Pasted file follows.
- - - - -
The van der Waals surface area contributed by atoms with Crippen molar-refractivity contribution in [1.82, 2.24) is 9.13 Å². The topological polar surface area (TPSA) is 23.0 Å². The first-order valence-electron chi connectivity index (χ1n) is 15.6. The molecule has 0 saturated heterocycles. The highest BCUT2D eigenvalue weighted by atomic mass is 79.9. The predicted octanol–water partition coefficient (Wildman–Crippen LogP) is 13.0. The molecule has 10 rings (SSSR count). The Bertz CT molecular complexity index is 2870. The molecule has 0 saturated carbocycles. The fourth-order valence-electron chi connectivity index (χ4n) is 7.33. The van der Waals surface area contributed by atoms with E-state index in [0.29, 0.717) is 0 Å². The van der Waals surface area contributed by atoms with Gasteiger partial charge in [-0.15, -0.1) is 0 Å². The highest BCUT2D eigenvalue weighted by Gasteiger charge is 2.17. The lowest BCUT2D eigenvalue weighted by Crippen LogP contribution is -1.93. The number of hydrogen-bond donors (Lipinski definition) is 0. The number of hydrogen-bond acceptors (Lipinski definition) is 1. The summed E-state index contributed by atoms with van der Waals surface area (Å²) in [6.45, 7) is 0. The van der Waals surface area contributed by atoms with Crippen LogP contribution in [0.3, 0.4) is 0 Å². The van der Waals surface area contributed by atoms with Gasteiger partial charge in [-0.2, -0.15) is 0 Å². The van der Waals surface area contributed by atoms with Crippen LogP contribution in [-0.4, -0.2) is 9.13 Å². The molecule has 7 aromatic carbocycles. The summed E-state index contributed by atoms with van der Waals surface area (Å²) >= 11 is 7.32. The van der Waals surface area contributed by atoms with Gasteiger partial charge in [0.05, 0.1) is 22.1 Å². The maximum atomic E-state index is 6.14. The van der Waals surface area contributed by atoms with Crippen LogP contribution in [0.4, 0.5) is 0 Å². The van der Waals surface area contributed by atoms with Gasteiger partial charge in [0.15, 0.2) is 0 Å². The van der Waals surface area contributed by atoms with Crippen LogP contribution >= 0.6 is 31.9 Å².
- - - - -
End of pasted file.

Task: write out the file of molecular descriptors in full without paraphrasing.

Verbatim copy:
The van der Waals surface area contributed by atoms with Crippen molar-refractivity contribution in [1.82, 2.24) is 9.13 Å². The topological polar surface area (TPSA) is 23.0 Å². The first-order valence-electron chi connectivity index (χ1n) is 15.6. The molecule has 0 saturated heterocycles. The highest BCUT2D eigenvalue weighted by atomic mass is 79.9. The predicted octanol–water partition coefficient (Wildman–Crippen LogP) is 13.0. The molecule has 10 rings (SSSR count). The Bertz CT molecular complexity index is 2870. The molecule has 0 saturated carbocycles. The fourth-order valence-electron chi connectivity index (χ4n) is 7.33. The van der Waals surface area contributed by atoms with E-state index in [0.29, 0.717) is 0 Å². The van der Waals surface area contributed by atoms with Gasteiger partial charge in [-0.15, -0.1) is 0 Å². The highest BCUT2D eigenvalue weighted by Gasteiger charge is 2.17. The lowest BCUT2D eigenvalue weighted by Crippen LogP contribution is -1.93. The number of hydrogen-bond donors (Lipinski definition) is 0. The number of hydrogen-bond acceptors (Lipinski definition) is 1. The summed E-state index contributed by atoms with van der Waals surface area (Å²) in [6.45, 7) is 0. The van der Waals surface area contributed by atoms with Crippen LogP contribution in [0.3, 0.4) is 0 Å². The van der Waals surface area contributed by atoms with Gasteiger partial charge in [-0.2, -0.15) is 0 Å². The van der Waals surface area contributed by atoms with Crippen LogP contribution in [-0.4, -0.2) is 9.13 Å². The molecule has 7 aromatic carbocycles. The summed E-state index contributed by atoms with van der Waals surface area (Å²) >= 11 is 7.32. The van der Waals surface area contributed by atoms with Gasteiger partial charge in [0.05, 0.1) is 22.1 Å². The maximum atomic E-state index is 6.14. The van der Waals surface area contributed by atoms with Crippen LogP contribution in [0.4, 0.5) is 0 Å². The van der Waals surface area contributed by atoms with Gasteiger partial charge in [0.15, 0.2) is 0 Å². The van der Waals surface area contributed by atoms with Crippen LogP contribution >= 0.6 is 31.9 Å².